Friends invited us to join them for an afternoon visit to Tiger Kingdom, a facility that lets you get up close and personal with young tigers aged 2 years old and younger. We were leery for several reasons, including having read articles that screamed “exploitation, the animals are mistreated and drugged – don’t support them!!”, but others in our sailing group had visited there and raved about it. We did a bit of research and decided to go see for ourselves.
When you arrive, you have to make decisions.
How much do you want to spend? How many tigers would you like to meet? What age/size tigers would you prefer? How brave are you?! They categorize them by four sizes – smallest/5 months (big kittens), small/10 months (very big kittens), big/14 months (not a kitten at all), and large/2 years (looks fully grown to me). You can choose to just visit one size, or any combination of the sizes, or all sizes – with prices to match. There is a slight savings if you do them all, but it’s not a cheap excursion. It was about $100 per person to see all the tigers and we stretched the experience to about 3 hours. You can bring your camera or you can hire one of their photographers.
They have a queue so that you experience the tigers in order – smallest to largest – starting with cute and ending with “OMG, this huge tiger could eat me if I touch him wrong!” Our enthusiasm and wide-eyed awe outweighed any fear. We witnessed others with more hesitation (and good sense, perhaps.)
Sheila says: My fear was that the tiger “keeper” would cut our time short if I did something I wasn’t supposed to, so that kept me in check. While I have great respect for the beautiful big cats, the naïve little girl in me wants to just snuggle right up, look deeply into their eyes and scratch their ears and chin!
Smallest first – there were only two and they were pretty sleepy.
Next came small – small is NOT small
It took a few minutes to get our bearings and realize that there were seven tigers in the enclosure with us! The keepers are much more diligent now and very specific about how to approach the tigers (always from behind, which is counter-intuitive), and which body parts are ok to touch and stroke. Sheila was greatly disappointed that we weren’t allowed to look into their faces straight on and scratch behind their ears!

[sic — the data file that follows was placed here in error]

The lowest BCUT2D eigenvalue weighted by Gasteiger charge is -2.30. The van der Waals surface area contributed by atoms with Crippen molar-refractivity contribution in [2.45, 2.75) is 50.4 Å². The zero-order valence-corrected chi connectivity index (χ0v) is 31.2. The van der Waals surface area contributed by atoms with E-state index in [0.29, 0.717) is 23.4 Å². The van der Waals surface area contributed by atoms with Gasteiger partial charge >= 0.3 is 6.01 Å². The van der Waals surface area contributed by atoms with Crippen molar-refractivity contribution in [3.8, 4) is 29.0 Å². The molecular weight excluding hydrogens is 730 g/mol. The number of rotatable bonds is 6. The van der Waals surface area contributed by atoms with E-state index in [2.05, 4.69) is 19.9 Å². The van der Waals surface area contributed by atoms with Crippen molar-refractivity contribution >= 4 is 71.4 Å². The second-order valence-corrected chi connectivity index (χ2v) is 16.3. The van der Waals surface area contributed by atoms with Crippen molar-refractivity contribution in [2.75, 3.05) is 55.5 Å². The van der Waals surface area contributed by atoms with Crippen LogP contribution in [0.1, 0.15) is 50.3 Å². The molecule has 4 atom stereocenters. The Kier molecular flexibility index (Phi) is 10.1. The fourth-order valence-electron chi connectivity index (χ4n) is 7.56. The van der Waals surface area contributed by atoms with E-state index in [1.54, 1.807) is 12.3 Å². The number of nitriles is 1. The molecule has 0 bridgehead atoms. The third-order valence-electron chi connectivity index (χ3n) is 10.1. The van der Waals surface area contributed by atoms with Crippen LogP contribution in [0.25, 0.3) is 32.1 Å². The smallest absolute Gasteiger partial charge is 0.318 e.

Next came large – these are very big cats
We were much more timid and methodical in our movements. They were lying down, but fully alert and watching us the whole time. Sometimes, when their head swivels to look right at you, you wonder how patient they really are.
Next came largest – and they truly are enormous, magnificent animals.
Even though very intimidating, they still make fun noises when they have their bellies scratched.
As the day became cooler, the tigers became more playful
Tom tipped one of the keepers so he could go back into an enclosure and take some video of the tigers playing. It was just him with the keeper and seven tigers! Sheila takes full credit for suggesting Tom ask to do this!
And if you’re thinking that they must have had their teeth pulled to make them safe, take a look at this yawn!
Tiger Kingdom has a small snack bar (we didn’t try it), a gift shop that Sheila browsed, but escaped its temptations and the option to purchase prints from your photo session (a CD is included if you booked a photographer).
We can understand both sides of the exploitation argument.
Everybody loves tigers – they are beautiful, fascinating animals. People will pay good money for an opportunity to get close to them. Tiger Kingdom is a business out to make a profit – they have two other locations near Bangkok and Chiang Mai. The tigers aren’t tame, but they were raised from kittens so they are not afraid of or aggressive to humans. Because of this, they can never be released into the wild (even though there really are very few places remaining where releasing them is even practical). Near the age of three they become less cooperative and riskier with tourists, so they are moved to a sanctuary. As far as we could tell, they are very healthy, not abused, and the staff swears that they are NOT sedated. Similar to housecats, they like to lie around, sleep a lot (especially in the heat) and get their belly scratched. So, even though they are raised in captivity, if this facility did not exist, neither would these tigers. Even the opponents state that they’ve found NO infractions with this facility. So, the jury is still out for us. We definitely enjoyed our day interacting with them.
Because…how often do you get to scratch a tiger’s belly?
Trip Date: March-April 2015 – As part of 5 1/2 weeks which included Thailand and Cambodia Overview, SCUBA Diving, Temple ruins in Siem Reap, Bareboat Sailing for 10 days, Volunteering with Elephants, Chiang Mai and Bangkok.